News: Abuse Claims Dog P&G

Animal rights activists demand changes in product testing

Sep 24, 2003 at 2:06 pm
Jymi Bolden

Police hose two animal-rights protesters, removing fake blood before putting them in patrol cars. People for the Ethical Treatment of Animals accuses a P&G subsidiary of mistreating dogs in product testing.

Spattered with fake blood and wearing prison stripes and dog masks, two protesters writhed in mock agony Sept. 17 on the sidewalk outside Procter & Gamble Plaza downtown.

The graphic display came after Stephanie Corrigan and Joel Bartlett, both age 22 and residents of Norfolk, Va., allegedly threw fake blood on a P&G sign. After arresting the pair, Cincinnati Police officers hosed them down with water before placing them in a patrol car. Police charged both with vandalism. Corrigan was also charged with resisting arrest for going limp when police arrested her.

About 15 yards away, members of People for the Ethical Treatment of Animals (PETA) shouted slogans calling for a boycott of Iams, a P&G-owned manufacturer of dog and cat food. One member, also wearing prison fatigues and a dog mask, sat in a 3 feet by 3 feet cage.

PETA is calling upon the Iams Co. to do better in its treatment of dogs and cats used in its nutritional testing.

A statement by P&G calls PETA's allegations false, saying the animal rights group "is highly sensationalized and misrepresents our efforts."

A research facility under contract to Iams recently hired an undercover PETA investigator.

The investigator worked at the facility for almost 10 months and filmed several test animals exhibiting what PETA member Allison Ezell calls "stereotypic behavior" of dogs being confined in small spaces with no social interaction.

"What we found was nothing short of shocking," Ezell says. "These dogs and cats are no different than cats and dogs in terms of household pets. Just like any human or other animal in a cage, they would go mad."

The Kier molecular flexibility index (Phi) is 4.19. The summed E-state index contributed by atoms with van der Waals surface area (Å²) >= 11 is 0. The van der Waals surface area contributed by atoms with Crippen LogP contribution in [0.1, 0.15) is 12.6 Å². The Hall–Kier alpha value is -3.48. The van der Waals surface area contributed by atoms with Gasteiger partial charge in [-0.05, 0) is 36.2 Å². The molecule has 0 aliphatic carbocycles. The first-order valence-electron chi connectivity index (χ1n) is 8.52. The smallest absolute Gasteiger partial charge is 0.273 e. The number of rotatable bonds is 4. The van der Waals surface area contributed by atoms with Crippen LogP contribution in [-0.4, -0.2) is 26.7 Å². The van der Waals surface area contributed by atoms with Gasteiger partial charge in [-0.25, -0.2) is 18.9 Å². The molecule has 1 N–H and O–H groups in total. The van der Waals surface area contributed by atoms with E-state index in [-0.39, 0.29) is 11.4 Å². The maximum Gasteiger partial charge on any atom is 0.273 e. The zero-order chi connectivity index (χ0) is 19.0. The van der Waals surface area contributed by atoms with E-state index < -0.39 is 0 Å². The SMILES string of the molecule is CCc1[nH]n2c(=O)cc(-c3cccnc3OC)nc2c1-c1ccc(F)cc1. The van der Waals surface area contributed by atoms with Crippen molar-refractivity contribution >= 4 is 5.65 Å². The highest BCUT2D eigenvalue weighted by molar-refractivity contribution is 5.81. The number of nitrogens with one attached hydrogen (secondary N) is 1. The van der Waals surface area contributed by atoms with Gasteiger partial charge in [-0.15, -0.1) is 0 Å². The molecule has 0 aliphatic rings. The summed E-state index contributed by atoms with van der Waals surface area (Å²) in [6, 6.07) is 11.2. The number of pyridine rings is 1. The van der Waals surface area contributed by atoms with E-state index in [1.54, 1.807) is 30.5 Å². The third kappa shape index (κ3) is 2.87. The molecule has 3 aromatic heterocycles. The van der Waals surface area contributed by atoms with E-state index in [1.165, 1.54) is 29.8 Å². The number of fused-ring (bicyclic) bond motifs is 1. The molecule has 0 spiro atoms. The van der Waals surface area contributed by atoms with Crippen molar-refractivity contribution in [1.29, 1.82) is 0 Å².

Among the horrors that the PETA investigator allegedly revealed were dogs and cats confined to small cages in dungeon-like rooms, the surgical removal of dogs' vocal chords because the lab director was disturbed by their cries and workers' accounts of a live kitten being washed down a drain.

Iams ceased research at that facility and no longer contracts with it, according to P&G spokeswoman Linda Ulrey.

"We launched an investigation as soon as PETA made their allegations known," Ulrey says. "And while the facility meets government standards, it doesn't meet the standards set by Iams. We expect contractor facilities to live up to the standards of an Iams facility. A contractor is no different than an Iams facility."

Iams' research policy says the company will "ensure the humane treatment of cats and dogs and provide for animal well being, socialization and husbandry in a manner that is equivalent to nutritional or medical studies acceptable on people."

But Ezell claims that Iams has lied for two years about its enrichment program, which claims to test in a way more similar to human testing.

"Our investigator fought for six months for a cheap rubber toy to be put in the animals' cages," she says.

The investigator also reported that 27 dogs were destroyed while others died of untreated illnesses.

When Iams representatives toured the facility, the PETA investigator reported they had to leave the building due to the sweltering heat inside.

"The facility had no temperature control inside," Ezell says.

PETA filed a complaint in June with the Federal Trade Commission, accusing Iams and P&G of making false claims on their Web site that care for the dogs and cats used in their research exceeds industry standards.

Another concern of PETA is the claims of a whistleblower who worked at an Iams-contracted facility in Vienna, Austria, where dogs were allegedly kicked and beaten and went mad from living in a small cell for seven years.

P&G denies the accusation.

"We have never conducted research at that facility," Ulrey says. "We were conducting in-home clinical trials involving animals with already existing medical conditions. This is what PETA has advocated in the past."

That is exactly what Mary Beth Sweetland, senior vice president of PETA's Research and Investigation Department, is still advocating.

"Iams has hurt and killed dogs and cats in real-life tests while feeding its customers a fiction about caring for animals," she says. "New dog food needs to be tested at home, not on caged, lonely prisoner dogs in a laboratory hidden from the public."

Ulrey defends the company's record.

"Our standards exceed government standards," she says.

But PETA remains unmoved.

"Our campaign won't end until Iams does the right thing and ends these needless research methods," Ezell says.

After the protest last week, P&G employees sprayed the red soaked sidewalk and sign with a pressure hose; in a matter of minutes, the stains were gone. ©